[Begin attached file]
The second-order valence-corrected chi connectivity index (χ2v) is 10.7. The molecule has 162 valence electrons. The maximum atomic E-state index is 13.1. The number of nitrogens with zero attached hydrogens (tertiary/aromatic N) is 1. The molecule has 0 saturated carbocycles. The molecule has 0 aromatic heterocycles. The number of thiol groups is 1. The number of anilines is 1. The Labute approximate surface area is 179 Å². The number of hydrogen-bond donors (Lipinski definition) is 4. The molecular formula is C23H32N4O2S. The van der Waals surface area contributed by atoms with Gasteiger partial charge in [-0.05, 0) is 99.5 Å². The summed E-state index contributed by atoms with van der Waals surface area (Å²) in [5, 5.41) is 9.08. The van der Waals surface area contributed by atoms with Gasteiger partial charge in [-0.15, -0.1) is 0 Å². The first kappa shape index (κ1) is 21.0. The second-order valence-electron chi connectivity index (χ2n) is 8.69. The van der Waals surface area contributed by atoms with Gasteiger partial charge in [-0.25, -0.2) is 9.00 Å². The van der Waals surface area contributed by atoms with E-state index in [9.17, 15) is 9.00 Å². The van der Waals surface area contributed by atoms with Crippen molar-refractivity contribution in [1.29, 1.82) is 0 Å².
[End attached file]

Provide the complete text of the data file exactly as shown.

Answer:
The second-order valence-corrected chi connectivity index (χ2v) is 10.7. The molecule has 162 valence electrons. The maximum atomic E-state index is 13.1. The number of nitrogens with zero attached hydrogens (tertiary/aromatic N) is 1. The molecule has 0 saturated carbocycles. The molecule has 0 aromatic heterocycles. The number of thiol groups is 1. The number of anilines is 1. The Labute approximate surface area is 179 Å². The number of hydrogen-bond donors (Lipinski definition) is 4. The molecular formula is C23H32N4O2S. The van der Waals surface area contributed by atoms with Gasteiger partial charge in [-0.05, 0) is 99.5 Å². The summed E-state index contributed by atoms with van der Waals surface area (Å²) in [5, 5.41) is 9.08. The van der Waals surface area contributed by atoms with Gasteiger partial charge in [-0.15, -0.1) is 0 Å². The first kappa shape index (κ1) is 21.0. The second-order valence-electron chi connectivity index (χ2n) is 8.69. The van der Waals surface area contributed by atoms with Gasteiger partial charge in [-0.25, -0.2) is 9.00 Å². The van der Waals surface area contributed by atoms with E-state index in [9.17, 15) is 9.00 Å². The van der Waals surface area contributed by atoms with Crippen molar-refractivity contribution in [1.29, 1.82) is 0 Å².